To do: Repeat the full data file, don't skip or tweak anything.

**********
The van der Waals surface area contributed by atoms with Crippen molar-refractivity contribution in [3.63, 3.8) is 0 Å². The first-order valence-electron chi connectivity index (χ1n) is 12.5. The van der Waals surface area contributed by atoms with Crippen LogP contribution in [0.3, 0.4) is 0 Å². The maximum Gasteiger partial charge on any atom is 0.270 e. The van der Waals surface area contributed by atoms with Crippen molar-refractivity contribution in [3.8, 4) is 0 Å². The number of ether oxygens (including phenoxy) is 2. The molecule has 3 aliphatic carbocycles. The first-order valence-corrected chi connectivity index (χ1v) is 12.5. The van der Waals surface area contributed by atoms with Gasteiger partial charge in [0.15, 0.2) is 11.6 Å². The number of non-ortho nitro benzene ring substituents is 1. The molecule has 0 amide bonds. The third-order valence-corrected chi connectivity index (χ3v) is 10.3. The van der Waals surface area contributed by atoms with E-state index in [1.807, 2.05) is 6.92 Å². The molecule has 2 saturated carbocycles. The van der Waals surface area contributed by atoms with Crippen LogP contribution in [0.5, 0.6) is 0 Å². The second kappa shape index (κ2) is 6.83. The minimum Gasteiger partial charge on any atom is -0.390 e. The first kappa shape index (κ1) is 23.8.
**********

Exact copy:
The van der Waals surface area contributed by atoms with Crippen molar-refractivity contribution in [3.63, 3.8) is 0 Å². The first-order valence-electron chi connectivity index (χ1n) is 12.5. The van der Waals surface area contributed by atoms with Crippen LogP contribution in [0.3, 0.4) is 0 Å². The maximum Gasteiger partial charge on any atom is 0.270 e. The van der Waals surface area contributed by atoms with Crippen molar-refractivity contribution in [3.8, 4) is 0 Å². The number of ether oxygens (including phenoxy) is 2. The molecule has 3 aliphatic carbocycles. The first-order valence-corrected chi connectivity index (χ1v) is 12.5. The van der Waals surface area contributed by atoms with Gasteiger partial charge in [0.15, 0.2) is 11.6 Å². The number of non-ortho nitro benzene ring substituents is 1. The molecule has 0 amide bonds. The third-order valence-corrected chi connectivity index (χ3v) is 10.3. The van der Waals surface area contributed by atoms with E-state index in [1.807, 2.05) is 6.92 Å². The molecule has 2 saturated carbocycles. The van der Waals surface area contributed by atoms with Crippen LogP contribution in [0.5, 0.6) is 0 Å². The second kappa shape index (κ2) is 6.83. The minimum Gasteiger partial charge on any atom is -0.390 e. The first kappa shape index (κ1) is 23.8.